Views: 403 Posts: 0 Started By: joah Last Post Date: Nov 08, 2017
(Post 1)


“What a piece of junk!”
It’s time for Star Wars to introduce a replacement for the
Millennium Falcon. Despite being a franchise that literally burst onto the screen with iconic spaceships in 1977, Star Wars finds itself without a proper live-action successor, or even compliment, to Han Solo’s old YT-1300 freighter, and the sequel trilogy and spin-offs needs to change that.
This is in no way to knock the Falcon. She’s the single
most iconic ship in all of science fiction and her influence on the saga, and pop-culture as a whole, can never be discounted, but 40 years and 7 (almost 8) movies have passed since her initial introduction and she’s still the only iconic named ship in live-action Star Wars outside of capital ships or ships with little screen time like the Tantive IV or Slave I. Star Wars Legends material introduced a slew of vessels that, with an admittedly spotty track record, were still able to take hold with fans. There are some duds like the overpowered Suncrusher, but there’s also The Outrider from Shadows of the Empire and the Ebon Hawk from Knights of the Old Republic.
Outside of live-action, Star Wars Rebels has done a great job on this front, making The Ghost and her crew a major fixture in canon, and The Ghost even made a brief cameo in Rogue One , but only eagle-eyed fans of the series would even know that.

The problem isn’t that the Falcon is insufficient. It will always be a major part of Star Wars , and no fan could say they didn’t feel a chill when they finally saw it fighting TIE fighters again for the first time in several decades when the first trailer for The Force Awakens arrived in November 2014. The problem is that in a galaxy as big as the one presented in Star Wars movies, there has to be more than just one beat up old freighter with some personality amidst the sea of uniform X-Wings, TIE Fighters, and Star Destroyers (all of which have also only seen minor evolutions since 1977). This is especially true when we look at the upcoming release slate and see The Last Jedi, a movie where Rey and Chewbacca presumably fly the Millennium Falcon from Ahch-To to Crait, and Solo: A Star Wars Story, where we expect to see Han Solo acquire the Millennium Falcon from Lando – and don’t forget that Solo might even spawn its own trilogy .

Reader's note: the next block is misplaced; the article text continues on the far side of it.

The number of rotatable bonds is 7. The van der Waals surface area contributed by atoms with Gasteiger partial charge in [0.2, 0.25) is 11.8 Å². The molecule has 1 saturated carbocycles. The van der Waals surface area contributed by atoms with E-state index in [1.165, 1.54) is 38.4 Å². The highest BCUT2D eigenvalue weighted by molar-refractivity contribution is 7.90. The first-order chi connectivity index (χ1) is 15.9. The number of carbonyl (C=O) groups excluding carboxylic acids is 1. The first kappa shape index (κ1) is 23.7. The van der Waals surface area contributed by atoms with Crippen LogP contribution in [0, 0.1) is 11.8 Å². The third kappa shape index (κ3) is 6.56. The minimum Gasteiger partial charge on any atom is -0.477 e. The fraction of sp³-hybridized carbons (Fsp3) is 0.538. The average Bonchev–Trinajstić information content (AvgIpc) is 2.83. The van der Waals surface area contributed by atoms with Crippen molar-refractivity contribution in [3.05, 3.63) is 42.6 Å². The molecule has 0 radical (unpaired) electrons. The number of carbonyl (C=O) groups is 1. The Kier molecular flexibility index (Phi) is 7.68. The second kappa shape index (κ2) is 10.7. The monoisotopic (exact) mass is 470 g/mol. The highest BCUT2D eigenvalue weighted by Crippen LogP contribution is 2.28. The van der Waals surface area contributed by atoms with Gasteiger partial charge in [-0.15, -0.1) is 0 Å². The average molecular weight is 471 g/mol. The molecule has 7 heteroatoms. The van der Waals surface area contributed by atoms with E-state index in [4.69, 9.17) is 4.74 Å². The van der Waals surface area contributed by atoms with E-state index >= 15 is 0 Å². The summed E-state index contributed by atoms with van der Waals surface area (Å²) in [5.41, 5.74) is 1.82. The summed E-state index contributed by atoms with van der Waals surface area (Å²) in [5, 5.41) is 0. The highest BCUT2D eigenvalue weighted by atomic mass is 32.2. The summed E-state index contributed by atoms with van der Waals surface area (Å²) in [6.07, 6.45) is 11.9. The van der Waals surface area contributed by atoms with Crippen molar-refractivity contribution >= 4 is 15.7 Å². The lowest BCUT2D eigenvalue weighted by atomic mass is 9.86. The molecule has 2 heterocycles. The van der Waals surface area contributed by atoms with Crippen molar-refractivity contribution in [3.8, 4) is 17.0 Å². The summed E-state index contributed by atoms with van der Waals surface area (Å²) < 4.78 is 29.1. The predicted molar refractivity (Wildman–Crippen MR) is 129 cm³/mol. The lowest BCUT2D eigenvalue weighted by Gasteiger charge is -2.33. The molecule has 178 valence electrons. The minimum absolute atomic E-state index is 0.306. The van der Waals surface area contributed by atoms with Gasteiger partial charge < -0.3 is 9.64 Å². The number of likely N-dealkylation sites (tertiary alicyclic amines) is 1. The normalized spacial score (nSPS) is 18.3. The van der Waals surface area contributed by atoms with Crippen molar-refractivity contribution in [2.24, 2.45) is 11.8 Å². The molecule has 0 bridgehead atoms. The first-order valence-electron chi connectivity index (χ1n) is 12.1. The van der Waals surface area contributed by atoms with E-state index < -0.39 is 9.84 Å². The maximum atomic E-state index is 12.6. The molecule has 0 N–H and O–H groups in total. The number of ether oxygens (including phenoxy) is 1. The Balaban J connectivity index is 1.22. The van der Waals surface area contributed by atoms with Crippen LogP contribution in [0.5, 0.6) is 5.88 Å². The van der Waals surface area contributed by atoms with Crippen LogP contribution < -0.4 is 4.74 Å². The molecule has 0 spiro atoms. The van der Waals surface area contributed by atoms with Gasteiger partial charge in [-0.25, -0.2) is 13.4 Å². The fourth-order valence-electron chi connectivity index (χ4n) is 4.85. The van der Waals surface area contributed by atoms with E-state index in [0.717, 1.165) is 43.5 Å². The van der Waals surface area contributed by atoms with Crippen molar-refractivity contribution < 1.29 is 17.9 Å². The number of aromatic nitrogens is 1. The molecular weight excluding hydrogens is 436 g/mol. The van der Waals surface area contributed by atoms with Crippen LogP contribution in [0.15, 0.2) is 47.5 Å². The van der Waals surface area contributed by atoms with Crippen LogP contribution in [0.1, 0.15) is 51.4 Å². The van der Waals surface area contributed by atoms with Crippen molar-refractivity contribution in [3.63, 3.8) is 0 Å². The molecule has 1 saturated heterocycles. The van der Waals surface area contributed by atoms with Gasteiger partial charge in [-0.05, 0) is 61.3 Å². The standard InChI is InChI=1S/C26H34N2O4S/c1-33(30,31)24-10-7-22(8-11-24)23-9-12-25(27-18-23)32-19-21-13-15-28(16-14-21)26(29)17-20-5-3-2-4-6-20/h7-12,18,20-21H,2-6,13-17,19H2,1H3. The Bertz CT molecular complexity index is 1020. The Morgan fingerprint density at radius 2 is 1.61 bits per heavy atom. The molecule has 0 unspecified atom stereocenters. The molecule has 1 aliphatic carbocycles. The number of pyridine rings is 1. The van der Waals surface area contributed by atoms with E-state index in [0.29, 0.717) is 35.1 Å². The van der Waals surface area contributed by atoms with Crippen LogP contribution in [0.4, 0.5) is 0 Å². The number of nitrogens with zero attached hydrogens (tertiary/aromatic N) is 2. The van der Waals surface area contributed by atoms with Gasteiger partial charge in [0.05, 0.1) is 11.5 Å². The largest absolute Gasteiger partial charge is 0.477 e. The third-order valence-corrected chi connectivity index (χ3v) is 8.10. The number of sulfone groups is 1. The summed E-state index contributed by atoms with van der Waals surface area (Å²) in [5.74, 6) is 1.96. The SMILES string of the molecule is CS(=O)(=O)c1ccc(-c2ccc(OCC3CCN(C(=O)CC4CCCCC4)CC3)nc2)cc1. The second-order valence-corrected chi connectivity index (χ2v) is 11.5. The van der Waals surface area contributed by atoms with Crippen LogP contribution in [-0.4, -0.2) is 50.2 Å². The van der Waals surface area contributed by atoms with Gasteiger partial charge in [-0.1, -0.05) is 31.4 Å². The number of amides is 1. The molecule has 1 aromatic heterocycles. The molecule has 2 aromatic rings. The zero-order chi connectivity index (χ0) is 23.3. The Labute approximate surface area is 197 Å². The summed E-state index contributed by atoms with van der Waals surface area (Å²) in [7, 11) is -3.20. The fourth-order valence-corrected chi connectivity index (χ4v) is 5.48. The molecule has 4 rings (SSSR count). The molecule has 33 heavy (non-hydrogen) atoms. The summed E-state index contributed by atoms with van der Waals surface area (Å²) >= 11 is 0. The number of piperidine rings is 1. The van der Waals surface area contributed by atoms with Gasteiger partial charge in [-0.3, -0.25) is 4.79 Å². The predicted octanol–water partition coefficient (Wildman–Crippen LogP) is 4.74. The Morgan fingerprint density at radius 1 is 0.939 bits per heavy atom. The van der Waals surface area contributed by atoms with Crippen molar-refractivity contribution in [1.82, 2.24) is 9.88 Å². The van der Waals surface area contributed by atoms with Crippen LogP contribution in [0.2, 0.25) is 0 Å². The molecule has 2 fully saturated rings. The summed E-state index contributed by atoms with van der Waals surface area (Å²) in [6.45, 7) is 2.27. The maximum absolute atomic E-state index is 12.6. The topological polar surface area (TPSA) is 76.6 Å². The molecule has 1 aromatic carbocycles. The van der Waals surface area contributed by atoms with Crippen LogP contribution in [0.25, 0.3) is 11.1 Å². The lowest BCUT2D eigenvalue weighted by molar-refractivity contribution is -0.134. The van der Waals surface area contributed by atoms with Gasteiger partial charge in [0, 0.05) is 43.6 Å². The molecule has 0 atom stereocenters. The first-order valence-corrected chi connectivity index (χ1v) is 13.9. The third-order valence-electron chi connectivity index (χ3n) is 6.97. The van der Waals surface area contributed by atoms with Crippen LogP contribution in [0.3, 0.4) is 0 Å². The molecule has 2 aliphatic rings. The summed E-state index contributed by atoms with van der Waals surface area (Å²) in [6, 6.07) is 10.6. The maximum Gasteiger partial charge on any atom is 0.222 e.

Lucasfilm has done a fantastic job of mixing things up with its newest offerings, but with fans always prepared to
accuse Star Wars of recycling old stories or relying on nostalgia, the fact that the only named ship of note in the sequel trilogy is the same one introduced in A New Hope in 1977 isn’t helping matters. It’s not as if the talent necessary to design and name a memorable vessel is lacking, in fact, most of the best people for the job are already employed by Lucasfilm, it just requires a story that doesn’t want to load all the characters aboard the Falcon again, an understandable temptation for any writer given the opportunity to set their story in this universe.
To be clear, this isn’t a failing exclusively of the sequel trilogy or post-Disney Lucasfilm, either. Through 3 prequel movies and 5 (and a half) seasons of The Clone Wars , all of which happened under George Lucas, the franchise also failed to produce another iconic hero craft, not for lack of brilliant ship designs. The main characters in the prequels fly around in gorgeous, but nameless, chrome plated Nabooian ships, and in The Clone Wars , Anakin and Ahsoka have “Twilight,” a ship that even some hardcore fans would have to look up on Wookieepedia to name or identify.
What makes the situation even odder is the fact that Star Wars merchandising is a significantly larger revenue stream for the Star Wars brand than the storytelling from movies, books, comics, and TV, and while many people will continue to buy Millennium Falcon playsets and LEGO kits, a new ship design with an iconic name would be an instant must-have for fans.
Eventually, most of the original trilogy Star Wars fixtures will have to be phased out of future stories. Han Solo was killed off in The Force Awakens , and the rest of the original trilogy cast will need to be written out of the story somehow as well. The Falcon has always been old and in various states of extreme disrepair, but it only seems logical that it too will one day make its last flight – a moment that could arguably draw as many tears as the death of Han Solo – and before she fails her last hyperspace jump, she needs a worthy successor.





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